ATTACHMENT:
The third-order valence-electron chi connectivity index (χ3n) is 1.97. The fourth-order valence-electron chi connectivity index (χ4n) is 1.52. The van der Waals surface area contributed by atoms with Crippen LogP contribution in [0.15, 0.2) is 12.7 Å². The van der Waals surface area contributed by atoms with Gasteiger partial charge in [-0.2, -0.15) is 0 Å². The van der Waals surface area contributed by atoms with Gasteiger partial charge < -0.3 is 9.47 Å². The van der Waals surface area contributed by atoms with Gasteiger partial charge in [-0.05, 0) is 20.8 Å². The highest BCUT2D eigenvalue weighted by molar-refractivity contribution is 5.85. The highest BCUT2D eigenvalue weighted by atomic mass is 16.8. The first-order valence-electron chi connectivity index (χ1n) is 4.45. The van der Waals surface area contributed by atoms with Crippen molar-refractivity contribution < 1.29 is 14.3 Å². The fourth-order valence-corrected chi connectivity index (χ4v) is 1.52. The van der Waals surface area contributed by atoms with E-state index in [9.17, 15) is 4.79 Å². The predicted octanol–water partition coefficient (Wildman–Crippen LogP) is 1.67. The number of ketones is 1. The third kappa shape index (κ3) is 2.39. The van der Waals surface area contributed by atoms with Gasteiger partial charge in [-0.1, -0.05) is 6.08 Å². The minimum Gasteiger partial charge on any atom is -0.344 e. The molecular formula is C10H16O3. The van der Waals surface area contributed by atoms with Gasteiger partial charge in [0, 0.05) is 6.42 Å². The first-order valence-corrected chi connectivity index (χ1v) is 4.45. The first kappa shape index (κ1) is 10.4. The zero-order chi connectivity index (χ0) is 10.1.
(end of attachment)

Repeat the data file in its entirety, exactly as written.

The third-order valence-electron chi connectivity index (χ3n) is 1.97. The fourth-order valence-electron chi connectivity index (χ4n) is 1.52. The van der Waals surface area contributed by atoms with Crippen LogP contribution in [0.15, 0.2) is 12.7 Å². The van der Waals surface area contributed by atoms with Gasteiger partial charge in [-0.2, -0.15) is 0 Å². The van der Waals surface area contributed by atoms with Gasteiger partial charge < -0.3 is 9.47 Å². The van der Waals surface area contributed by atoms with Gasteiger partial charge in [-0.05, 0) is 20.8 Å². The highest BCUT2D eigenvalue weighted by molar-refractivity contribution is 5.85. The highest BCUT2D eigenvalue weighted by atomic mass is 16.8. The first-order valence-electron chi connectivity index (χ1n) is 4.45. The van der Waals surface area contributed by atoms with Crippen molar-refractivity contribution < 1.29 is 14.3 Å². The fourth-order valence-corrected chi connectivity index (χ4v) is 1.52. The van der Waals surface area contributed by atoms with E-state index in [9.17, 15) is 4.79 Å². The predicted octanol–water partition coefficient (Wildman–Crippen LogP) is 1.67. The number of ketones is 1. The third kappa shape index (κ3) is 2.39. The van der Waals surface area contributed by atoms with Gasteiger partial charge in [-0.1, -0.05) is 6.08 Å². The minimum Gasteiger partial charge on any atom is -0.344 e. The molecular formula is C10H16O3. The van der Waals surface area contributed by atoms with Gasteiger partial charge in [0, 0.05) is 6.42 Å². The first-order valence-corrected chi connectivity index (χ1v) is 4.45. The first kappa shape index (κ1) is 10.4. The zero-order chi connectivity index (χ0) is 10.1.